Home. For some it’s the beach, the mountain or the smell of a clean sheet. For some it’s a meadow, a valley or the smell of the leaves after the rain. For some it’s traditions, the aroma of baking bread or the sound of family waking up underneath the same roof. For some it’s a place, while for others it’s a feeling. Home is an interesting concept. As a child – home was my nuclear family, the house in which I grew up, the only street on which I lived and the town to which I was associated. Home was a short walk from the high school, down the block from the youth group, twenty minutes from the beach and about an hour from sleep away camp. Home was the people, an address, an abode, a town and a state to which I referred when introducing myself. Damn, a lot has changed.
I’m not sure the question of ‘what does home mean to you’ comes up in the everyday conversation while sipping hot chocolate at your local Starbucks. Sure, out on an adventure somewhere in the world, surrounded by other travelers seeking a similar question – it might pop up more often, but in those day to day situations of walking to yoga, going to work, heading out to dinner or saying hello to strangers at the market or on the trail – does it come up on a regular basis? Probably not. For me, it’s been a question to which I’ve been seeking the answer. I’m not sure the answer will ever be a full constant or one that’s stagnant, but I’m still seeking.
Surrounded by many with different views on how to live, how to work, how to raise a family, what to treasure and what dreams to have, I am certain that the ‘what does home mean to you’ answer varies. I’m also certain that there’s no one right answer to this challenging question and for some reason, I truly believe that throughout a lifetime, for each person, the answer changes – mine has without question, shifted.
In these last few months, many have given us advice and shared their stories. Throughout actively listening to them and to ourselves, I think I’m closer to the answer to ‘what does home mean to me’, right now. As my friend Jacqueline tells me, I have the right to change my mind at any time – so, I know that answer might be different in a few days, weeks, months or decades. But for now, I think I’m comfortable with saying that for me, ‘home’ might not mean one particular thing or one brick and mortar locale.
The husband and I feel lucky to have many places around the world in which we are comfortable, feel loved and welcomed, have favourite spots to revisit, have family and friends we can’t wait to see and places we’re happy to plop ourselves for a moment or a timeframe. I’m sure part of ‘home’ will always be the towns, cities and spaces where we grew up and the ones in which our families still reside, but there might be another concept beyond the bricks and mortar and post codes – one we can find, cultivate and reach for in those moments of need. These past few months (even years) have taught me more lessons than I expected. Looking inward, seeking peace, channeling that authentic self, and choosing happy are many of them, and perhaps, to that, I can add the idea of ‘seeking home’.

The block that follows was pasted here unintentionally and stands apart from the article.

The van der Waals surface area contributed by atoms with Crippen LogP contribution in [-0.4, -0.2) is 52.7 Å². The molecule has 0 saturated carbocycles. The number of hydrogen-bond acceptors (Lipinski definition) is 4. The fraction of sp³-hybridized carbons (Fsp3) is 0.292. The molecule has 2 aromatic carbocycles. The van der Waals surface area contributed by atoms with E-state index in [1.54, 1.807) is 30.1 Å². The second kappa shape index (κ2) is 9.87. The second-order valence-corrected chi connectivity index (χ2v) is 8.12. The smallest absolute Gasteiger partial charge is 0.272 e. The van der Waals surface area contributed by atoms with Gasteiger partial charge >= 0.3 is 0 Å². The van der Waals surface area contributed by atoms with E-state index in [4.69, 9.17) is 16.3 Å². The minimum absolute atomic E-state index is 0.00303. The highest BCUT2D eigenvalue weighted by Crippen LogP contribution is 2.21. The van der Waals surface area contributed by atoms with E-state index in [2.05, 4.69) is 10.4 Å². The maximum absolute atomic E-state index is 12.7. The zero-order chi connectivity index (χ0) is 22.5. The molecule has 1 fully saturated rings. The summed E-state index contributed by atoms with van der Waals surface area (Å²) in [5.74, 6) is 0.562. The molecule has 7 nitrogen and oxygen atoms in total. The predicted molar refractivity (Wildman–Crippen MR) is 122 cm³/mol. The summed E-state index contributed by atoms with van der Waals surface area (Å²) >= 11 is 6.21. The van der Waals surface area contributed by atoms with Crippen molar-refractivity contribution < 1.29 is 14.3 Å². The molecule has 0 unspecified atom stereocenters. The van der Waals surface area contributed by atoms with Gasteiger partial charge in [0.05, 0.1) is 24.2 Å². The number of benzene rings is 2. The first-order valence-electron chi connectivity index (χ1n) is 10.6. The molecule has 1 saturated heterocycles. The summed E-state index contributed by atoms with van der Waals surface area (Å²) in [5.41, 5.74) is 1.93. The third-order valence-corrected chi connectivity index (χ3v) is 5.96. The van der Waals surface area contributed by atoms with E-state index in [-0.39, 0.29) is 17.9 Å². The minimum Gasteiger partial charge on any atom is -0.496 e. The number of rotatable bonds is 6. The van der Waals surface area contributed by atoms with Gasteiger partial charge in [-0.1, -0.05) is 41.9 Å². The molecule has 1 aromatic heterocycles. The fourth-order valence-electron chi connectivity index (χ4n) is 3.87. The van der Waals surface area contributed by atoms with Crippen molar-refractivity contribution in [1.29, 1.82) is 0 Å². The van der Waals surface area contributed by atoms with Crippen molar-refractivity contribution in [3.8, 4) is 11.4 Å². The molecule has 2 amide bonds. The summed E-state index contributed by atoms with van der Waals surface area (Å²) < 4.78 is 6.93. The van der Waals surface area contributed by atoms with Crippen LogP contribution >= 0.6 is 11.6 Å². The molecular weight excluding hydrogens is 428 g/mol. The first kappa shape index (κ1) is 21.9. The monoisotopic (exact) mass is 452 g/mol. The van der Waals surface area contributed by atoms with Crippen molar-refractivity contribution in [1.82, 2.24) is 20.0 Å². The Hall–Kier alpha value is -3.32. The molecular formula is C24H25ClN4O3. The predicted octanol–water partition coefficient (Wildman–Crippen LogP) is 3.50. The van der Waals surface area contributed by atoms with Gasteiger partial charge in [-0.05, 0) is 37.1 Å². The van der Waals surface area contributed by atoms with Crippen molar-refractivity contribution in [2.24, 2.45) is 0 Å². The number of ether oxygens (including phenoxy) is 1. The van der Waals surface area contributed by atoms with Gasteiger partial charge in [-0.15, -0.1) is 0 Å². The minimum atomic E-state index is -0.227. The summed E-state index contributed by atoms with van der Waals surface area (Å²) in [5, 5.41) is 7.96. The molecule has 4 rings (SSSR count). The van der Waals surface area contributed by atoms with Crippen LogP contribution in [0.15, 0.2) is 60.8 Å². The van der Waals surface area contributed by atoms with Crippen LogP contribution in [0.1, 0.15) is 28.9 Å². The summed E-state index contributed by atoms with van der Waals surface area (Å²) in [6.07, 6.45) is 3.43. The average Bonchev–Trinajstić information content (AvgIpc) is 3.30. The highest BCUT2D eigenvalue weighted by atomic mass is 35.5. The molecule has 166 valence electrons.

For as long as I can remember, I’ve wanted to roam – I still do. The art of traveling, seeing new sights, seeking new paths, meeting new people, following a new journey – I love that. Perhaps that ‘seeking home’ idea is to find much of that wherever you are or seek out a location that gives you much of that on a more daily basis. I don’t think I ever thought home could be something more than a place – but at this point in life, to me, seeking home, might mean more of a feeling than an actual brick and mortar spot. Those natural elements that I so deeply crave are present, the sense of adventure at a moment’s notice is there, significant people who lift us up are available, the healthy atmosphere and warmth of the sun is ever present and the ease necessary to focus on ones authentic self is showcased in the every day – these are such big facets of the ‘home’ I seek.
So, I continue to seek, yet, for the first time, I feel a bit more grounded, and a bit more sure that as long as I can hold the hand of the one I love in a space where we feel that ease, that grace, that peace, that warmth, that calm, that lift, that joy and that authenticity – the seeking outward can ebb for awhile and the seeking inward can continue. I’m secure in planting my feet for awhile knowing that that seeking is in me, and that the process of continuing to enjoy and focus on living authentically will continue (I think my Dad would be happy with that). My home will always be where there’s warmth of sunshine, love of family (related and chosen), laughter of friends, ease, access, sandy beaches, places of happy, yoga mats, adventure, a nearby airport for those needed escapes, frozen yoghurt, chocolate and avocados. Care to join me?